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NBME 23 Answers

nbme23/Block 2/Question#42

A 63-year-old woman comes to the physician because ...

FVC: decreased;
FEV1/FVC: decreased;
Peak expiratory flow rate: decreased;
Peak inspiratory flow rate: decreased

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 +7  upvote downvote
submitted by nwinkelmann(187),

@gh889 "Because the obstruction is above the alveolar regions there is a decrease in air flow, not lung volumes, which would make this an obstructive pathology" is the most helpful explanation. If you know the most basic definition/pathophysiology of obstructive vs restrictive (which I do, just didn't in that most simplified way), then you can figure anything out. If something is impacting airway flow = obstructive, if something is impacting airway volume = restrictive. THANK YOU!

burningmoon  How about emphysema? airway volume changed but it's obstructive. +1  
almondbreeze  i think OP meant to say that something DECREASING airway volume = restrictive +2  

 +4  upvote downvote
submitted by .ooo. (20),

I personally thought of this questions thinking of it in these terms.. Since the patient has a mass in the trachea peak expiratory and inspiratory flow will be interrupted, and would therefore be decreased. FVC1 would also have to decrease by this. This eliminated all the other choices.

charcot_bouchard  Are you Me? +1  

 +3  upvote downvote
submitted by xkno(3),

I overthought this one big time. Since the question said the mass was pressing on the outside of the trachea, I figured that during inspiration, b/c the chest expands, so more space, so the mass would have less effect on the trachea as the chest expands (and conversely, it'd have more of an effect during expiration as the chest wall retracts). Apparently, it was just straight up blockage and I thought waaay to hard. Oops.

Like any of the COPD, the patient has a difficult time exhaling the inspired air (thus its called an obstructive disease)

COPD results in FVC decrease, FEV1/FVC ratio decrease, FRC increase, and peek expiatory flow decrease.

A tumor or any other object that would compress on or narrow these the air way tract would present as a COPD.

Inhaling and exhaling would be limited

It could be that this is a fixed upper airway obstruction, which would prevent inflation and deflation of the airways due to the tumor clamping down on the trachea.

Hi guys can someone please elaborate on these findings. I understand she has lung cancer that's impeding her trachea. But how is this representative of an obstructive disorder? Aren't lung cancers restrictive if anything? Thanks

nlkrueger  I agree that it's confusing but I looked at it as a physical *obstruction* since it's impinging on the airway.... but yeah idk this is weird +  
ferrero  Doesn't the trachea have cartilage rings so it wouldn't collapse which makes it seem less like a typical obstructive disorder? I'm really not sure why FVC would change because I don't see how total lung capacity or residual volume would change because those are static conditions where there is no airflow at all. I understand FEV1, peak expiratory flow, peak inspiratory flow etc. +2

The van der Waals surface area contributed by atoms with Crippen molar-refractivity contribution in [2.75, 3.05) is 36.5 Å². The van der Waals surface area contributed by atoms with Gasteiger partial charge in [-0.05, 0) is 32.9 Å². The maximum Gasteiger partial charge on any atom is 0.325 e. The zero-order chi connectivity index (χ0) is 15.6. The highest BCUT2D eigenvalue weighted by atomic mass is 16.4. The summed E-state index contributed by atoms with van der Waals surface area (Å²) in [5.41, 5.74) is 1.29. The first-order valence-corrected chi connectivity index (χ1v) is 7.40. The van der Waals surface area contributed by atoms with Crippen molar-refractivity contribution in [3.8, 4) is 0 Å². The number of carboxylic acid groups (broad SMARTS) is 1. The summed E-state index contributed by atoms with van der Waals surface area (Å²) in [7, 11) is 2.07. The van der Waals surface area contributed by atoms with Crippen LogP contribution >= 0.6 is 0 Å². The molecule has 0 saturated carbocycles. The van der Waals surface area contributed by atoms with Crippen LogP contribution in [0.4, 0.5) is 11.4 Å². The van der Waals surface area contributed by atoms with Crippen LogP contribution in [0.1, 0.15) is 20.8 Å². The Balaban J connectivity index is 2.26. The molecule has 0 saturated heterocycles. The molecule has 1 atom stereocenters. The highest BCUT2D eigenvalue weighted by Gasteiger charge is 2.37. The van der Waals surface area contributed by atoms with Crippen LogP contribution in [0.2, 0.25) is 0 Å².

mousie  Agree this is a really tough Q but I also think I really over thought it... I eliminated all with a normal Ratio bc something obstructing would obviously produce an obstructive pattern although I don't know why FVC would be decreased. I wasn't sure about both peak expiratory and inspiration flow being decreased can someone help me with this or tell me I'm totally overthinking again.. are they both decreased simply bc theres an obstruction ..? +2  
mimi21  Yea I got confused on this question. But I guess they wanted us to look at it as a obstructive disease . If this were the case all of those function tests would dec. ( See FA ) +  
gh889  Because the obstruction is above the alveolar regions there is a decrease in air flow, not lung volumes, which would make this an obstructive pathology. +2  
charcot_bouchard  FVC here dec same way it dec in Obstructive lung disease. Read the concept of Equal pressure point of BnB. There he says in bronchitis we have onstructive pattern because inflammed airways gen more resistance. so EPP comes early. I guess here due to tracheal narrowing pressure inc downstream. which collapses smaller airway. result in air trapping. +1  

 +0  upvote downvote
submitted by mrglass(6),

I figured this was a variable intrathoracic obstruction and got it wrong.

According to UpToDate, INTRAluminal tracheal obstruction is varaible, while EXTRAluminal tracheal obstruction (like in this case) is fixed.

To think about this simply, it literally is an obstruction so you can just choose the answer with the COPD like PFTs.

It's a bit counterintuitive that the FVC would be decreased, but the reason for this is because at the end expiration for FVC, the positive pleural pressure pushing the air out has equalized with the pressure of the atmosphere / airway wanting to keep the alveoli open. With an increase in the airway resistance from the obstruction, this equalization point comes at a higher FVC. Somebody fact check me please

"disproportionate reduction in the peak expiratory flow rate or maximum minute volume compared with the forced expiratory volume in one second (FEV1). It should be noted, however, that there can be a significant loss in airway cross-sectional area before the textbook flattening of the inspiratory or expiratory loops are visualized."